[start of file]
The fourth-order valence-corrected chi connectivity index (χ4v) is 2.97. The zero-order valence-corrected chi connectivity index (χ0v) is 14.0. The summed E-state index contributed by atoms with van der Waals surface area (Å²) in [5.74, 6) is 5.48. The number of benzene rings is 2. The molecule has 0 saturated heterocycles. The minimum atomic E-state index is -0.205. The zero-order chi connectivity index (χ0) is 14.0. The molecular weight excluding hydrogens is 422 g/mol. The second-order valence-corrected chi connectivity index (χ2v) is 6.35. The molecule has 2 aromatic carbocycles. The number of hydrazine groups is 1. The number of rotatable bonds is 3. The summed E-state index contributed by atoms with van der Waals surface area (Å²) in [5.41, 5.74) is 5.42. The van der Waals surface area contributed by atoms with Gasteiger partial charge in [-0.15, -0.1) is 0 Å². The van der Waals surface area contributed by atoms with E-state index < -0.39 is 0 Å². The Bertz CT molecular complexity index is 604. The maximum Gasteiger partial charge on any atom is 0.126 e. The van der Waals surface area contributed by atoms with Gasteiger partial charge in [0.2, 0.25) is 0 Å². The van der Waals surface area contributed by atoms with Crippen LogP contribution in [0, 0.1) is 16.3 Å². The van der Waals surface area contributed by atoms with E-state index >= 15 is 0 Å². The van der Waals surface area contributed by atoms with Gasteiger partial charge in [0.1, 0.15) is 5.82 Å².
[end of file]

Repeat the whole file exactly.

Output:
The fourth-order valence-corrected chi connectivity index (χ4v) is 2.97. The zero-order valence-corrected chi connectivity index (χ0v) is 14.0. The summed E-state index contributed by atoms with van der Waals surface area (Å²) in [5.74, 6) is 5.48. The number of benzene rings is 2. The molecule has 0 saturated heterocycles. The minimum atomic E-state index is -0.205. The zero-order chi connectivity index (χ0) is 14.0. The molecular weight excluding hydrogens is 422 g/mol. The second-order valence-corrected chi connectivity index (χ2v) is 6.35. The molecule has 2 aromatic carbocycles. The number of hydrazine groups is 1. The number of rotatable bonds is 3. The summed E-state index contributed by atoms with van der Waals surface area (Å²) in [5.41, 5.74) is 5.42. The van der Waals surface area contributed by atoms with Gasteiger partial charge in [-0.15, -0.1) is 0 Å². The van der Waals surface area contributed by atoms with E-state index < -0.39 is 0 Å². The Bertz CT molecular complexity index is 604. The maximum Gasteiger partial charge on any atom is 0.126 e. The van der Waals surface area contributed by atoms with Gasteiger partial charge in [0.2, 0.25) is 0 Å². The van der Waals surface area contributed by atoms with Crippen LogP contribution in [0, 0.1) is 16.3 Å². The van der Waals surface area contributed by atoms with E-state index >= 15 is 0 Å². The van der Waals surface area contributed by atoms with Gasteiger partial charge in [0.1, 0.15) is 5.82 Å².